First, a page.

We must have increased access for the citizens of the state of Ohio to our state psychiatric hospitals. We have a problem in this state. We have a problem with people who are not violent, who have been sent there by a court who could be sent someplace else. These individuals are occupying space that we urgently need today. I’m calling on the General Assembly to take action in this area. 

Inpatient psychiatric care is limited in Ohio, making it difficult for individuals and families to access the level of care when it is needed. Over the past several years, Ohio’s state psychiatric hospital capacity has become predominantly used by patients who are court ordered to the hospital for restoration to competency to stand trial. This week, for example, 79 percent of the adults in our state psychiatric hospitals are court ordered there. Many of these patients are non-violent offenders. Many are misdemeanors. They are there simply in the hospital pursuant to court order to learn how the court process works. 

Surely, together we can find another place for these individuals to obtain that help so they can proceed with trial. This education certainly can be done outside of these hospitals, freeing up critical beds for people who in fact do need hospitalization. The people I’m talking about coming out of the hospital are people who don’t need inpatient psychiatric care, but there are other people in Ohio who clearly do. To accomplish this, the General Assembly will need to pass changes to the revised code to create community-based misdemeanor competency restoration process.

EARLY INTERVENTION

Here's the plan described in DeWine's own words: 

We have a serious mental health crisis among many of our children in the state of Ohio today. It is growing worse. So many of our children have been negatively impacted by trauma. Trauma can take many forms. It can be living with a different parent. It can be seeing violence on the streets, seeing violence in the home. It can be from all the problems that come from horrible poverty. The result is the suicide rate among our young people today breaks your heart. It just breaks your heart.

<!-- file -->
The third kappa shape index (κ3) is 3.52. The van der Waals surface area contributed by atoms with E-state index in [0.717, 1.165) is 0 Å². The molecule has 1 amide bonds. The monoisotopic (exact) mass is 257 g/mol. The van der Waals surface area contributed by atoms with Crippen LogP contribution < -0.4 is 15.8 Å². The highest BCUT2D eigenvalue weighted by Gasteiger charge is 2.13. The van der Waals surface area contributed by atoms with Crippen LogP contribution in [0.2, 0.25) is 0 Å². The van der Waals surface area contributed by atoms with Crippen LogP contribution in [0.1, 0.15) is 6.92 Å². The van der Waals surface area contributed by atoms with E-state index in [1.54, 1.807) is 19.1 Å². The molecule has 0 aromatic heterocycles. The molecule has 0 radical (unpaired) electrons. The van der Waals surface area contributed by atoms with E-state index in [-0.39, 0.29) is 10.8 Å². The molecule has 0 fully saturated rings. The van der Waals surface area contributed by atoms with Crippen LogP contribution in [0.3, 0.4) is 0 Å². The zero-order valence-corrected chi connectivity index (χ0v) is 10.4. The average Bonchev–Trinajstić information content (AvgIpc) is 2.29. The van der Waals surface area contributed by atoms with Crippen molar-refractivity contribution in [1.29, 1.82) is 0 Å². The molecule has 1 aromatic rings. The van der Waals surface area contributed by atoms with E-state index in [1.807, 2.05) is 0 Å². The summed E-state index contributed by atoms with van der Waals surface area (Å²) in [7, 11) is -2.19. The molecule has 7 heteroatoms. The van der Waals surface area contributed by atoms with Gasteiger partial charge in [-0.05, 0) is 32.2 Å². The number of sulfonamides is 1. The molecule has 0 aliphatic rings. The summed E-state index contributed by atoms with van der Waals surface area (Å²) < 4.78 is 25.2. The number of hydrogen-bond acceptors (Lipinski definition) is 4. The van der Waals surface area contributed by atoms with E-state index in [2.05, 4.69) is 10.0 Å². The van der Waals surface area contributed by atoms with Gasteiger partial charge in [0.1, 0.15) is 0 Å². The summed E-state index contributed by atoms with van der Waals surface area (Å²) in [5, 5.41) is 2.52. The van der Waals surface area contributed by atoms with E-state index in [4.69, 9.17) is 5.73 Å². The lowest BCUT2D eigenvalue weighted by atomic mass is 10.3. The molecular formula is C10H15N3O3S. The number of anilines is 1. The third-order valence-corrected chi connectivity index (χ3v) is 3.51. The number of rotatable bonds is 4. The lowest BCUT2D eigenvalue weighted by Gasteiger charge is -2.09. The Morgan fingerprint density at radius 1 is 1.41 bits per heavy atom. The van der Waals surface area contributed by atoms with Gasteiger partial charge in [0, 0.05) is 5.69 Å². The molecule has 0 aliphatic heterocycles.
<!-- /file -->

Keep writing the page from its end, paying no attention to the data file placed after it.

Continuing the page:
All the facts of the Dayton tragedy are not yet known, and they will be coming out in the days and weeks ahead. It is clear that the assailant, while in high school, clearly exhibited anti-social behaviors that should have alerted anyone who knew about them that there was a problem -- a serious problem -- with this high school student.

I’m told by the specialists that half of mental health problems start by the age of 14, and 75 percent are identified by age 24. Providing early intervention helps young people recover more quickly and have better outcomes with their education, it helps them build positive relationships with family and friends, and it helps them have healthier lives throughout adulthood. ... Under this budget we are investing $675 million for what we are calling "wraparound services." These clearly can be used, and it’s our intent for much of them to be used for mental health services for children. … 

By providing funds to every school district, these schools can design tailored programs working with local mental health providers or other social service agencies to help these kids earlier in life. The earlier that we can intervene in children’s lives and make a positive difference, clearly the better it is.

MENTAL HEALTH FUNDING ACCESS & COMMUNITY ASSISTANCE

Here's the plan described in DeWine's own words: 

We’re also increasing access under this budget to behavior help professionals in our schools with $15 million in Medicaid funding to provide mental health services to students so that no matter where a child lives in the state of Ohio – no matter how remote it is – they have access to high-quality mental health care. This coupled with the “wraparound services will make a huge, huge difference.

Communities know their kids the best. The Ohio Department of Mental Health and Addiction Services will be working in a more concentrated effort, will be working with communities to increase knowledge of risk factors to help parents identify when their child is showing signs of a mental illness. The Ohio Department of Mental Health and Addiction Services will also share screening tools with clinicians, help connect community-based services and link parents, families and schools with proven supports and strategies to manage wellness over the child’s lifetime.